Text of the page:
Does Qatar Share the West’s Agenda in Libya?

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Abdul Belhadj, commander of the Tripoli Military Counci speaks to thousands of Libyans rallying for their revolution in Martyrs' Square September 9, 2011 in Tripoli, Libya. (Photo: Scott Peterson / Getty Images)

When Qatar took a lead in the military campaign to oust Libya’s Colonel Gaddafi, Western officials gushed with praise for the tiny Gulf State punching way above its weight. The nation of just 2 million sent six Mirage fighter jets to lend an all-important Arab presence in the air campaign; it cajoled the Arab League into supporting the military campaign, was among the first to recognize the rebel Transitional National Council as Libya’s government and helped it to sell oil on world markets; armed the rebels and even sent in its own Special Forces to help them capture Tripoli.

But some Western officials appear to be suffering from something of a Qatar hangover, now that the Qataris are judged to be “intervening” in LIbya’s post-Gaddafi politics, by directing funding and support to favored political allies — you know, behaving as the Western powers have traditionally done when they topple a regime in the Middle East. The Guardian reports on a “concern among Libyans in the National Transitional Council (NTC) and western officials that Qatar, which supplied arms to Libyan revolutionaries, is pursuing its own postwar agenda at the cost of wider efforts to bring political stability to the country.”

The substance of their complaint appears to be that Qatar favors the Islamist leader of the Tripoli Military Council, Abdul-Aziz Belhadj, and his ally, the Qatar-based Libyan cleric, Sheikh Ali Salabi. Belhadj and Salabi are fiercely critical of the Western-backed NTC Prime Minister, Mahmoud Jibril, who they accuse of trying to monopolize power and to sideline the Islamists who carried a major part of the military burden of toppling the regime.

But Western pique over Qatar’s involvement in post-Gaddafi politics may simply be a symptom of struggling to come to terms with diminished U.S. influence in a new Mideast geopolitical order, as new players join the regional strategic game with independent agendas that sometimes correspond with those of Washington and at other times conflict with it. While Turkey has established itself as an emerging diplomatic third force between the U.S. and its key regional rivals such as Iran, Qatar has long been carving out a similar role for itself.

Despite its unprecedented military role in Libya, Qatar’s projected power, like Turkey’s, is more typically of the soft variety, as Meghan O’Sullivan noted earlier this week.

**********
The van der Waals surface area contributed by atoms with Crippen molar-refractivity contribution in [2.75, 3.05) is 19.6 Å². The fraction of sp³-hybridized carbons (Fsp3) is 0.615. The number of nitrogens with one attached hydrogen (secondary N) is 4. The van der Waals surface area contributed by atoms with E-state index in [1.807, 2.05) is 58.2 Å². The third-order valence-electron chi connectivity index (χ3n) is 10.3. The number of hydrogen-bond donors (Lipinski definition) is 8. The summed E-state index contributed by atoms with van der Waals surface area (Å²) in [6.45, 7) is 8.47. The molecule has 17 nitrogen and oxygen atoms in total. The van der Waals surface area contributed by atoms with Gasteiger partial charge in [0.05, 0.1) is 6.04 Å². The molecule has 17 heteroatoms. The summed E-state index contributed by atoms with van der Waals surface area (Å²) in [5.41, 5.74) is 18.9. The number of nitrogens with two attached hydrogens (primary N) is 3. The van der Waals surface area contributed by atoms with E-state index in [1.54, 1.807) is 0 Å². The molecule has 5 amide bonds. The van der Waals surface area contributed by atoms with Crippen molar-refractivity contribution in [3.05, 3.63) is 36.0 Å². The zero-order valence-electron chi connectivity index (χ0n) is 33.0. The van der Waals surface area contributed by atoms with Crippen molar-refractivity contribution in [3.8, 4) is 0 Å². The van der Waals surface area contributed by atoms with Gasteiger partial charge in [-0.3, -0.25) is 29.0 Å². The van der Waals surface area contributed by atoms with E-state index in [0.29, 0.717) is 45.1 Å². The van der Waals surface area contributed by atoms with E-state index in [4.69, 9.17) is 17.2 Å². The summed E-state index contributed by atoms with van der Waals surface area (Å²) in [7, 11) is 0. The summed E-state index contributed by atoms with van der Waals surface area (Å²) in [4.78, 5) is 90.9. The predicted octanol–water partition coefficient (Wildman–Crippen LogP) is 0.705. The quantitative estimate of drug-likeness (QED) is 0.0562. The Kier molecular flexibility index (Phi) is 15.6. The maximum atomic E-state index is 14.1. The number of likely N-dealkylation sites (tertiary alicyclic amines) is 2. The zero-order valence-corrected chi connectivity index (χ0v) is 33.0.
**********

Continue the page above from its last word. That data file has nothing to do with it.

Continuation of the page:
As the home and patron of al-Jazeera television, it created the window through which most of the Arab world has viewed and made sense of the wave of democratic protests that swept across the region this year. Not only Arabs, mind you; when the White House wanted to know what was going on the dramatic last days of the Mubarak regime, its television sets were tuned to Jazeera rather than any of the U.S. networks. No surprise there, because it was the one network on which Arabs spoke for themselves and defined their revolution, even if the network’s coverage appears, sometimes, to be guided by Qatar’s own geopolitical choices — it’s shown less enthusiasm, for example, in covering Bahrain’s democratic uprising, whose suppression by a Saudi-led force was backed by Qatar’s leaders.

Qatar is extremely wealthy — its per capita annual income of $88,000 is the world’s highest — and as such has been able to spread its influence through investment, much as China and more recently Turkey have done.  And, like Turkey, it has maintained an alliance with the United States — it hosts the headquarters of Central Command, the hub for U.S. military operations throughout the region — at the same time as adopting independent positions that sometimes conflict with Washington’s agenda. It retains friendly ties with Iran, for example, and directly contradicted U.S. strategy through its efforts to broker a unity agreement between the rival Palestinian movements Hamas and Fatah. At the same time, it maintained trade ties with Israel until the Gaza war in early 2009, although it subsequently offered to restore relations if Israel would allow it to send money and materials to help rebuild the Palestinian territory’s infrastructure.

Even as it seeks to burnish its international image by winning the rights to host the world’s biggest sporting even, soccer’s World Cup, in 2022 — and sponsoring Europe’s almost universally loved champions, Barcelona Football Club — Qatar clearly has some strong ideas about how the Middle East ought to work as its old autocratic order begins to collapse. That many of those ideas are very different from Washington’s may also be not all that surprising — remember, that old order was also known as Pax Americana, and most of the region’s key actors today believe that the U.S. way of doing things in the Middle East was dysfunctional and dangerous. That, and, of course, they have their own interests, which aren’t always the same as Washington’s — and see no reason to defer to a downsizing superpower.

Sure, Qatar has favorites in the emerging Libyan political spectrum? Don’t the U.S. or the British and French? And funneling resources to its favorites — well, let’s humbly suggest that Western diplomats may not be so annoyed by that if Doha was backing the same horses as Washington, London and Paris.